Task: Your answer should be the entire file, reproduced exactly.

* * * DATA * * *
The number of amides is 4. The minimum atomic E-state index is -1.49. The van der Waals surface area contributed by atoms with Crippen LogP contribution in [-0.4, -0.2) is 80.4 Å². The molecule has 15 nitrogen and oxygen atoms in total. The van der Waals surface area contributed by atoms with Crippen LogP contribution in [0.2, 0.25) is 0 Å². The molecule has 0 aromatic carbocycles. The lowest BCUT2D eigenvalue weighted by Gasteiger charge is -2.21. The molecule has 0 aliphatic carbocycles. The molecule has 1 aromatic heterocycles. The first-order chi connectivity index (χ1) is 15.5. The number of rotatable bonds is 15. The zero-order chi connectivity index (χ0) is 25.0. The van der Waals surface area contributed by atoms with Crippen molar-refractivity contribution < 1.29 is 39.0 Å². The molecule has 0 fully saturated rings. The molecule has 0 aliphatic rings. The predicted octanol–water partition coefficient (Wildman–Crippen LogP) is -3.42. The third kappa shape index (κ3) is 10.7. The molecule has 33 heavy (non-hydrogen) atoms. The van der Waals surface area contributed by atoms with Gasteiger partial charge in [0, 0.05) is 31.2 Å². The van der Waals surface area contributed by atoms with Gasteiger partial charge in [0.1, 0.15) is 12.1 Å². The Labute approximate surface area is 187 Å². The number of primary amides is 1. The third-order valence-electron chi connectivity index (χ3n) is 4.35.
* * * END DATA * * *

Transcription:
The number of amides is 4. The minimum atomic E-state index is -1.49. The van der Waals surface area contributed by atoms with Crippen LogP contribution in [-0.4, -0.2) is 80.4 Å². The molecule has 15 nitrogen and oxygen atoms in total. The van der Waals surface area contributed by atoms with Crippen LogP contribution in [0.2, 0.25) is 0 Å². The molecule has 0 aromatic carbocycles. The lowest BCUT2D eigenvalue weighted by Gasteiger charge is -2.21. The molecule has 0 aliphatic carbocycles. The molecule has 1 aromatic heterocycles. The first-order chi connectivity index (χ1) is 15.5. The number of rotatable bonds is 15. The zero-order chi connectivity index (χ0) is 25.0. The van der Waals surface area contributed by atoms with Crippen molar-refractivity contribution < 1.29 is 39.0 Å². The molecule has 0 fully saturated rings. The molecule has 0 aliphatic rings. The predicted octanol–water partition coefficient (Wildman–Crippen LogP) is -3.42. The third kappa shape index (κ3) is 10.7. The molecule has 33 heavy (non-hydrogen) atoms. The van der Waals surface area contributed by atoms with Gasteiger partial charge in [0, 0.05) is 31.2 Å². The van der Waals surface area contributed by atoms with Gasteiger partial charge in [0.1, 0.15) is 12.1 Å². The Labute approximate surface area is 187 Å². The number of primary amides is 1. The third-order valence-electron chi connectivity index (χ3n) is 4.35.